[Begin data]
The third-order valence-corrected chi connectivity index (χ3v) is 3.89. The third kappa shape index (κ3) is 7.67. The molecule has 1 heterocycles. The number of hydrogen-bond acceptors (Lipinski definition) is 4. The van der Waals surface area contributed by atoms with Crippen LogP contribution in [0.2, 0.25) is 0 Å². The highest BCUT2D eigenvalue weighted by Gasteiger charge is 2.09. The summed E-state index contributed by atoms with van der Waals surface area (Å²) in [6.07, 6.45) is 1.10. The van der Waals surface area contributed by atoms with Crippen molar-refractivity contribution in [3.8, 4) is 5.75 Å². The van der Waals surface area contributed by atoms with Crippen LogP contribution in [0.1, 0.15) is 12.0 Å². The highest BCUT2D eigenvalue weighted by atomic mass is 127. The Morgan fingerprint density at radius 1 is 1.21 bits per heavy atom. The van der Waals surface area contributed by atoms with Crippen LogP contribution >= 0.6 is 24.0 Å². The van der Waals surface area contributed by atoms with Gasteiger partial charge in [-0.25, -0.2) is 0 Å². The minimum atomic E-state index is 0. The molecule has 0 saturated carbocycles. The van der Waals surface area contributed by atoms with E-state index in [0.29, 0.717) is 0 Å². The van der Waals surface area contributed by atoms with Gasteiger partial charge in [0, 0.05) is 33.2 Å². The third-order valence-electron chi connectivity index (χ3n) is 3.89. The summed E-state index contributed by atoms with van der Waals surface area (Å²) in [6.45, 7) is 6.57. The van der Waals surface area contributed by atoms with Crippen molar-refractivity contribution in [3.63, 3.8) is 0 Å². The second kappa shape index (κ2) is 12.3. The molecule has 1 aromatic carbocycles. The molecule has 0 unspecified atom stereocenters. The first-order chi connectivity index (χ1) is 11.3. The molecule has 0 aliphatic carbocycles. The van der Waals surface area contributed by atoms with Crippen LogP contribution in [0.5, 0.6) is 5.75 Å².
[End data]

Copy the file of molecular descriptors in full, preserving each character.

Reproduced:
The third-order valence-corrected chi connectivity index (χ3v) is 3.89. The third kappa shape index (κ3) is 7.67. The molecule has 1 heterocycles. The number of hydrogen-bond acceptors (Lipinski definition) is 4. The van der Waals surface area contributed by atoms with Crippen LogP contribution in [0.2, 0.25) is 0 Å². The highest BCUT2D eigenvalue weighted by Gasteiger charge is 2.09. The summed E-state index contributed by atoms with van der Waals surface area (Å²) in [6.07, 6.45) is 1.10. The van der Waals surface area contributed by atoms with Crippen molar-refractivity contribution in [3.8, 4) is 5.75 Å². The van der Waals surface area contributed by atoms with Crippen LogP contribution in [0.1, 0.15) is 12.0 Å². The highest BCUT2D eigenvalue weighted by atomic mass is 127. The Morgan fingerprint density at radius 1 is 1.21 bits per heavy atom. The van der Waals surface area contributed by atoms with Crippen LogP contribution >= 0.6 is 24.0 Å². The van der Waals surface area contributed by atoms with Gasteiger partial charge in [-0.25, -0.2) is 0 Å². The minimum atomic E-state index is 0. The molecule has 0 saturated carbocycles. The van der Waals surface area contributed by atoms with E-state index in [0.29, 0.717) is 0 Å². The van der Waals surface area contributed by atoms with Gasteiger partial charge in [0, 0.05) is 33.2 Å². The third-order valence-electron chi connectivity index (χ3n) is 3.89. The summed E-state index contributed by atoms with van der Waals surface area (Å²) in [6.45, 7) is 6.57. The van der Waals surface area contributed by atoms with Crippen molar-refractivity contribution in [3.63, 3.8) is 0 Å². The second kappa shape index (κ2) is 12.3. The molecule has 1 aromatic carbocycles. The molecule has 0 unspecified atom stereocenters. The first-order chi connectivity index (χ1) is 11.3. The molecule has 0 aliphatic carbocycles. The van der Waals surface area contributed by atoms with Crippen LogP contribution in [0.5, 0.6) is 5.75 Å².